The authors divided this book into two parts. In the first chapter there is a historical review of meningitis, including the progress made in treatment from the time antimeningococcus serum was developed in 1906, up to the present. The remainder of part I is devoted to the treatment of the commoner forms of bacterial meningitis with the exception of the tuberculous form. As might be expected, particular attention is given to the meningococcus, although the pneumococcus is classed as a close contender in importance. Then follow, in order, chapters on the streptococcus, staphylococcus and Pfeiffer's bacillus (Hemophilus influenzae). The last two chapters in part I apply to rare forms of purulent meningitis.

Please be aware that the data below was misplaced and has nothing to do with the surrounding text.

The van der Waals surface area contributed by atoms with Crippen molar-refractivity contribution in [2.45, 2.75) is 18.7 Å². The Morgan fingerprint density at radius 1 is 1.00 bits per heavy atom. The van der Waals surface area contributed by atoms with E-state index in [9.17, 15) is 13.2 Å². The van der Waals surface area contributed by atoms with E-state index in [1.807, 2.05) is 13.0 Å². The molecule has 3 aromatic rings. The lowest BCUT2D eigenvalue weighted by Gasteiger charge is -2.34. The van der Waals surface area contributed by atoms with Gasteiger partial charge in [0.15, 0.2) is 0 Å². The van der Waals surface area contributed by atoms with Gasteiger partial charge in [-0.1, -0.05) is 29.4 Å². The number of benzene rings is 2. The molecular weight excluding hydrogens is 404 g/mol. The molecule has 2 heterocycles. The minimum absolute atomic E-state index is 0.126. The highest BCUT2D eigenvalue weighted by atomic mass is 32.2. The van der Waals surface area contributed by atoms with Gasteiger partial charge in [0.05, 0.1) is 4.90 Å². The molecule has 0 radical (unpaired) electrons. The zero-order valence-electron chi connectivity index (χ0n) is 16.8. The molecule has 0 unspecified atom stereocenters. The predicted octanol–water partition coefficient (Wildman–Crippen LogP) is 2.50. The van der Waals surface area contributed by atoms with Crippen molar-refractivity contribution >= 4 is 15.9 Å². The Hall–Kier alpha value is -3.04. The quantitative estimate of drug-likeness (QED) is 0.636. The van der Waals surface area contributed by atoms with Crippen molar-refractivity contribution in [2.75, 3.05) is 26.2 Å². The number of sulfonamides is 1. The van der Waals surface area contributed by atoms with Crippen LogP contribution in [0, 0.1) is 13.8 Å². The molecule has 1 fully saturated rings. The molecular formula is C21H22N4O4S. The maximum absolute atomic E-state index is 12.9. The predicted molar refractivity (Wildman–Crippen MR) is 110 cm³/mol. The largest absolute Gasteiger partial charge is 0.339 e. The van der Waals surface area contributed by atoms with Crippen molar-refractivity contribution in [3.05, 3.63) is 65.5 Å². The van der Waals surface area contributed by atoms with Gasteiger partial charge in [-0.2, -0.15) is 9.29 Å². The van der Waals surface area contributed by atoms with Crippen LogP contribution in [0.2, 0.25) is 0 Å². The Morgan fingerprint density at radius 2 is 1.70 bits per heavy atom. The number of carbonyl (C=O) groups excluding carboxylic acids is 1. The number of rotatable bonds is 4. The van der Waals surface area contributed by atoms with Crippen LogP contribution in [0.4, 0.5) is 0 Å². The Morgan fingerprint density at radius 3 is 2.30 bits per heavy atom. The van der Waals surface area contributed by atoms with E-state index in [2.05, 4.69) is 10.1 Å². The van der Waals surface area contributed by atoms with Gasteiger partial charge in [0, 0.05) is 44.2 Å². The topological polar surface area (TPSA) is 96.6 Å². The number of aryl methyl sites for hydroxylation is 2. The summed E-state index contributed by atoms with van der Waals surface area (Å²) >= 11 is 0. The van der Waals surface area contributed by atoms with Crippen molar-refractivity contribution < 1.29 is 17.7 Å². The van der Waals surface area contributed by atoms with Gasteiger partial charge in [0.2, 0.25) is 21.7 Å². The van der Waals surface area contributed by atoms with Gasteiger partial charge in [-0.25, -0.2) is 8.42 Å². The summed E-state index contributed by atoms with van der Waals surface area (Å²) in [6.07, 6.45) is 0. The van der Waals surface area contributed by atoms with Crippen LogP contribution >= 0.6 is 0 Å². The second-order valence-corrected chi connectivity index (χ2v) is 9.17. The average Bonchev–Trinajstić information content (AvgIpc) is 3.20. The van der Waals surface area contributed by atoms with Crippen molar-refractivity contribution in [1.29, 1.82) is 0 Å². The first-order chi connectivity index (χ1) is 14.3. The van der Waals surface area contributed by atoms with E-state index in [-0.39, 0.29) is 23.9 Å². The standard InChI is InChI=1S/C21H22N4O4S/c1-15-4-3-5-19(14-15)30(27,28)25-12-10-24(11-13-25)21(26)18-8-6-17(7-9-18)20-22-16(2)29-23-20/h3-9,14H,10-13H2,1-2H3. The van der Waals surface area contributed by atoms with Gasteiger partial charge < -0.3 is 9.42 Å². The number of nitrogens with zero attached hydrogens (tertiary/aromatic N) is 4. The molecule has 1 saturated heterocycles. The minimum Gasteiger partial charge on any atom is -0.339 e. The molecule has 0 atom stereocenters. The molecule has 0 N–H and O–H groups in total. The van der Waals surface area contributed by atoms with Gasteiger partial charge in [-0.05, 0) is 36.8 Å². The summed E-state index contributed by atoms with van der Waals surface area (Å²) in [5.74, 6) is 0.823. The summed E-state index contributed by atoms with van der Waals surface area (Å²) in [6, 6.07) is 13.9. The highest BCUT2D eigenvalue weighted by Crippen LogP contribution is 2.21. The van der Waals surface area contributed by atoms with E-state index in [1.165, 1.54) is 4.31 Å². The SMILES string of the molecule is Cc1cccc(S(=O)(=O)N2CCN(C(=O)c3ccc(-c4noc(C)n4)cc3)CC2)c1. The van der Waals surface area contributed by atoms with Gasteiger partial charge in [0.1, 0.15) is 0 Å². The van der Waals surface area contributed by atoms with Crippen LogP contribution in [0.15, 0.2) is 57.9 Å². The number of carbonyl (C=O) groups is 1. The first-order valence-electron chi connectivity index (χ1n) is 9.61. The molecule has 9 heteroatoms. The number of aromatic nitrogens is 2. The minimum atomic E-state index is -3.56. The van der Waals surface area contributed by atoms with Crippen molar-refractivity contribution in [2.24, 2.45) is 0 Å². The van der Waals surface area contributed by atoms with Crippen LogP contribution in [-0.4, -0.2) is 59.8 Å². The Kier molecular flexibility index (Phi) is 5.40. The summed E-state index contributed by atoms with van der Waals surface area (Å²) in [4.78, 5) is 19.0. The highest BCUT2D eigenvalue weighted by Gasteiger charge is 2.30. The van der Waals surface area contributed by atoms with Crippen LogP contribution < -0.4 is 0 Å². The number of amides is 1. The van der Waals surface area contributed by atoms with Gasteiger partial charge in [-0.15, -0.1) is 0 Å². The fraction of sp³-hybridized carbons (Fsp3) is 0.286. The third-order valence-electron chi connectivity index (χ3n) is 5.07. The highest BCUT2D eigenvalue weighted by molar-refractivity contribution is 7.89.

Part II concerns various phases of treatment, including choice of remedies, dosages and methods of administration. Intrathecal therapy is classed as a necessity when penicillin or streptomycin is indicated. Notwithstanding the latter opinion, ill effects and serious accidents